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Eindhoven University

Good Thinking

Specially-coated cotton collects water from desert fog – and releases it as liquid

In arid places where fog occurs overnight, some people utilize so-called “fog harvesters” to acquire fresh water. These are typically pieces of netting that collect fog droplets, which then roll down into a container below. Various researchers have tried to increase the efficiency of these harvesters, such as by making them from a combination of hydrophilic (water-absorbing) and hydrophobic (water-repelling) materials. Now, a team of scientists have done something a little different – they’ve created a cotton-based fog-harvesting material that switches between being entirely hydrophilic and entirely hydrophobic. Read More

The future of online user authentication is ... graphics cards?

The anonymity of the internet is both a blessing and a curse. Not only does it make it easy to pretend you’re someone else and live out a harmless fantasy online, it also makes it relatively easy for someone else to pretend they’re you and run up a hefty credit card bill or the like with nothing but a few key pieces of personally identifiable information. European researchers propose a more secure form of online user authentication that uses common computer hardware to identify specific users.Read More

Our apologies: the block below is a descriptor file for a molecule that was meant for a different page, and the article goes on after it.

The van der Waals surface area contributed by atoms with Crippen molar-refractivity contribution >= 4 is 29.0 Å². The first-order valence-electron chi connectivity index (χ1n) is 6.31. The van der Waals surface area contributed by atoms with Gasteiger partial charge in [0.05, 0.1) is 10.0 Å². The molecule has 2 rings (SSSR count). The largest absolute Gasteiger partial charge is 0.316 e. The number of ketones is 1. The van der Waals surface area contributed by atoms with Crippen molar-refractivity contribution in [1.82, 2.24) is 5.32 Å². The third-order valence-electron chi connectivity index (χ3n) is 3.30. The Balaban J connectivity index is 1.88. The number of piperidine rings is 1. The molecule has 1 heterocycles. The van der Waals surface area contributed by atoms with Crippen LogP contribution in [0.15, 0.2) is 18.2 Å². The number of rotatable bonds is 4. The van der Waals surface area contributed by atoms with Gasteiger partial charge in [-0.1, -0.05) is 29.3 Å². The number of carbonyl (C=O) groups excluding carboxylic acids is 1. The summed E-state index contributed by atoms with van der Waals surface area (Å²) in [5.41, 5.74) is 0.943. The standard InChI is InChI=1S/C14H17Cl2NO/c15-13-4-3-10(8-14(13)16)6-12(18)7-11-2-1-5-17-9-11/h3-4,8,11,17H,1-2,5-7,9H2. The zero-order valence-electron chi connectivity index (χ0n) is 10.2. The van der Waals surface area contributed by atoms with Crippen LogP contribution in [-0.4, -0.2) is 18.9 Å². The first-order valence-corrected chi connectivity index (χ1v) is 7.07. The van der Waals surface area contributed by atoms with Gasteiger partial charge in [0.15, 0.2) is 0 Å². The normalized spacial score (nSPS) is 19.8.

Automotive

New coating technology promises self-cleaning cars

Nissan’s "Scratch Guard Coat” has been healing fine scratches on the company’s cars for a few years now, and the technology has also made its way into an iPhone case. More recent developments have produced coatings to heal more substantial scratches and scrapes using nano-capsules. Now researchers at The Netherlands’ Eindhoven University of Technology (TU/e) have developed a coating that is not only self-healing, but also promises to free car owners of the tiresome chore of washing the car.Read More

Environment Feature

The first lab-grown hamburger will cost $345,000

How much would you pay for a hamburger? How about US$345,000? No, it's not wrapped in edible gold leaf and held together with a skewer made out of a diamond stick pin that you get to keep. It's an ordinary burger that doesn't include the bun, lettuce, pickles or onions. It isn't even super-sized. This may seem like price gouging on a monumental scale, but it's actually the cost price for this particular burger. That's because even though it is a real hamburger made from real meat, it doesn't come from a cow at all. So where is all this heading? David Szondy investigates the past, present and future of lab-grown meat.Read More

Robotics

Robotic system designed to perform delicate eye surgery

By now, many readers are probably familiar with the da Vinci robotic surgery system. It allows a seated surgeon, using a 3D display and hand controls, to operate on a patient using robotic arms equipped with surgical instruments. Not only does the system allow for more laparoscopic surgery (in which surgical instruments access the inside of the patient’s body through small incisions, instead of one large opening), but it even makes it possible for the surgeon and the patient to be in separate geographical locations. Now, a researcher at the Netherlands’ Eindhoven University of Technology has developed a similar system, designed specifically for operations on the eye.Read More